Omaha-based organization that helps adults with developmental disabilities continues to help people with no public support for housing
OMAHA, Nebraska – An nonprofit based in Omaha that assists persons who have developmental disabilities has some significant goals in mind for the near future.
Grace is one of the fortunate individuals who may name Sheltering Tree their home. She is one of countless people that live there.
Across the United States, over 83% of adults who are disabled do not qualify for any form of public housing assistance.
“That was information that was provided by the program at the University of Minnesota, and it is much higher than the average population,” says Denise Gehringer, executive director of Sheltering Tree. “It is significantly higher than the general population.” “And so what we find for people who have developmental disabilities is that they just don’t have possibilities to get housing. We want to make sure that there are facilities like Sheltering Tree available for those persons so that they can have safe homes when their parents get older and are no longer able to take care of them.
At this time, Sheltering Tree operates out of two facilities, one each in the Belleview and Benson communities. They are in the process of constructing a new location in the vicinity of Papillion and Shadow Lake, and the opening is scheduled for the summer of 2023.
In addition, the non-profit organization was granted permission by the Omaha City Council to develop an additional 44 housing units in the Elkhorn neighborhood.
“We had a neighborhood meeting to share with the neighbors what it is that we do, who would be living in our Sheltering Tree community and I think they were very supportive, they were welcoming, and they look forward to having us as neighbors,” says Gehringer. “We had a neighborhood meeting to share with the neighbors what it is that we do, who would be living in our Sheltering Tree community and I think they were very supportive, they were welcoming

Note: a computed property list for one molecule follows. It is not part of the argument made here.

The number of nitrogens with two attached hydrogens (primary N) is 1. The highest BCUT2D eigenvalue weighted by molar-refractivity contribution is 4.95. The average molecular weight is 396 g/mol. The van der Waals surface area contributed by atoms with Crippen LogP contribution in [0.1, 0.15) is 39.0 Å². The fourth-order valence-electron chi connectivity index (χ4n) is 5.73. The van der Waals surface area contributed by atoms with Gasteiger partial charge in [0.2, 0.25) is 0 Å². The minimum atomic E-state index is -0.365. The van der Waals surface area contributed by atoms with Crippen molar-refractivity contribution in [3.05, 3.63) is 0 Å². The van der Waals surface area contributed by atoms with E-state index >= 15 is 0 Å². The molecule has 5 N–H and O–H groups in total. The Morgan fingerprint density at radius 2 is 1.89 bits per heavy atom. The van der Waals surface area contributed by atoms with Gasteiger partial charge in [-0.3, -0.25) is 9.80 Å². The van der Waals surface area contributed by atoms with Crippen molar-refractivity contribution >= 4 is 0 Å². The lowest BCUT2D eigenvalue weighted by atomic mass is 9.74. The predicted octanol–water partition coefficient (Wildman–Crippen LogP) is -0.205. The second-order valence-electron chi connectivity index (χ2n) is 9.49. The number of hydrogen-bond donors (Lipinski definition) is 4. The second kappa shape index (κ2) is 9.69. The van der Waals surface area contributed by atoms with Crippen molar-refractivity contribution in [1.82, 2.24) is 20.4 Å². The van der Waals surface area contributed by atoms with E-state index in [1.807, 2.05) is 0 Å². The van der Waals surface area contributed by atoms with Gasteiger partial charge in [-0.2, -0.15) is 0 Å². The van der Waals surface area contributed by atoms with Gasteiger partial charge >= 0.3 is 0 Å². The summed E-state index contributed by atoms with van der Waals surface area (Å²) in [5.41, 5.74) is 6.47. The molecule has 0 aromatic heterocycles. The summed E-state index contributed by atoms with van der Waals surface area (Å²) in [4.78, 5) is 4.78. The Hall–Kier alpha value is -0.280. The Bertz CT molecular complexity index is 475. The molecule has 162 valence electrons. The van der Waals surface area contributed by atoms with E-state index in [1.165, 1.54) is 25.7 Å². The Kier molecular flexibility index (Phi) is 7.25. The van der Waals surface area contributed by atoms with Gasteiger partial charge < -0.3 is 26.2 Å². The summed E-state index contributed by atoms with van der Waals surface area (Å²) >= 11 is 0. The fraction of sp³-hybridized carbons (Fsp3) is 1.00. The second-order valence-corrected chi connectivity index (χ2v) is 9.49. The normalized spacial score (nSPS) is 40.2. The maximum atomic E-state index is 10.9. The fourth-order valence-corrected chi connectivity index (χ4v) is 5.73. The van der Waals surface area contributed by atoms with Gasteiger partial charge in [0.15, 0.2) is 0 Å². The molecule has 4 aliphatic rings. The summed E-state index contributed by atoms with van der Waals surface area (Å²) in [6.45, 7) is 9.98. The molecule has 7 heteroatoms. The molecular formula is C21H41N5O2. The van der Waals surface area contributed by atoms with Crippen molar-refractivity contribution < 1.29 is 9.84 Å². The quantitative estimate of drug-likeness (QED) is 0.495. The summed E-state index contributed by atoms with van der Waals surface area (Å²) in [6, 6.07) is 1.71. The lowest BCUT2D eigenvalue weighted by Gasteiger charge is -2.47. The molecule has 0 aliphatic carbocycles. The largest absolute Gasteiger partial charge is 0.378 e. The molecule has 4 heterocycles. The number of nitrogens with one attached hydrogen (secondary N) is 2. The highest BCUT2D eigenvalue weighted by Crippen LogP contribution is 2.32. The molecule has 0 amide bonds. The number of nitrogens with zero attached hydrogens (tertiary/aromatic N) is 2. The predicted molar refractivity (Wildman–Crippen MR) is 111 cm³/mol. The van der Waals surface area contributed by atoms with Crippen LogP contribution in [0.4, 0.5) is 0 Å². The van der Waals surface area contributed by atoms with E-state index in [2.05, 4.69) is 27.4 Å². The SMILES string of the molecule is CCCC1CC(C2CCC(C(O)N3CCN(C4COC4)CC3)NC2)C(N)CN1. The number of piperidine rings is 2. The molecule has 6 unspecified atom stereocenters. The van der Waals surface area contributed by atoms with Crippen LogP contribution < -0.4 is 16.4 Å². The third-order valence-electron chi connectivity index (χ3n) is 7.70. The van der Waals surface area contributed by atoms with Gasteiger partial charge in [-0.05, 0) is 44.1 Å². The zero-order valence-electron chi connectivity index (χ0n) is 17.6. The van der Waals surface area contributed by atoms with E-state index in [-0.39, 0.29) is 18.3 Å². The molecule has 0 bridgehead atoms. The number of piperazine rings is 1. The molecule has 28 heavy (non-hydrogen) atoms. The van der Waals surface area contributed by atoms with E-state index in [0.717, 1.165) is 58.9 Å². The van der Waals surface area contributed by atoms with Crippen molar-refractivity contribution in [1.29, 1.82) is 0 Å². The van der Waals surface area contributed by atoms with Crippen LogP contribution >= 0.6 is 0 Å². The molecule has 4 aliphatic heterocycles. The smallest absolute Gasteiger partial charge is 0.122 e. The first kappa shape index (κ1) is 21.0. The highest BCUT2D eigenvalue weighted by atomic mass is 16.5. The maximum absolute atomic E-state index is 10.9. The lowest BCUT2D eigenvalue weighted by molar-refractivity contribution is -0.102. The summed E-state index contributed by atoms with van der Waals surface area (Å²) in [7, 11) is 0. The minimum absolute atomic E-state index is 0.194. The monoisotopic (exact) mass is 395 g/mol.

However, concerns about things like parking and increased traffic in the region continue to be a factor.
However, neighbors believe that providing reasonably priced housing for persons who have developmental impairments is a wonderful opportunity for people who, like Grace, have a pressing requirement for such accommodations.
According to Gehringer, the Sheltering Tree apartments have resident tenant helpers who are present at all times. Because adults who have developmental impairments have varied degrees of assistance requirements, this is one way in which they can assist their residents in “designing what they want their life to look like.”
This coming Friday is the Sheltering Tree gala, and the final day to purchase tickets is this coming Tuesday, September 6th. One of their most important fund-raising events also serves as an opportunity to express gratitude to the local community for the assistance it has provided.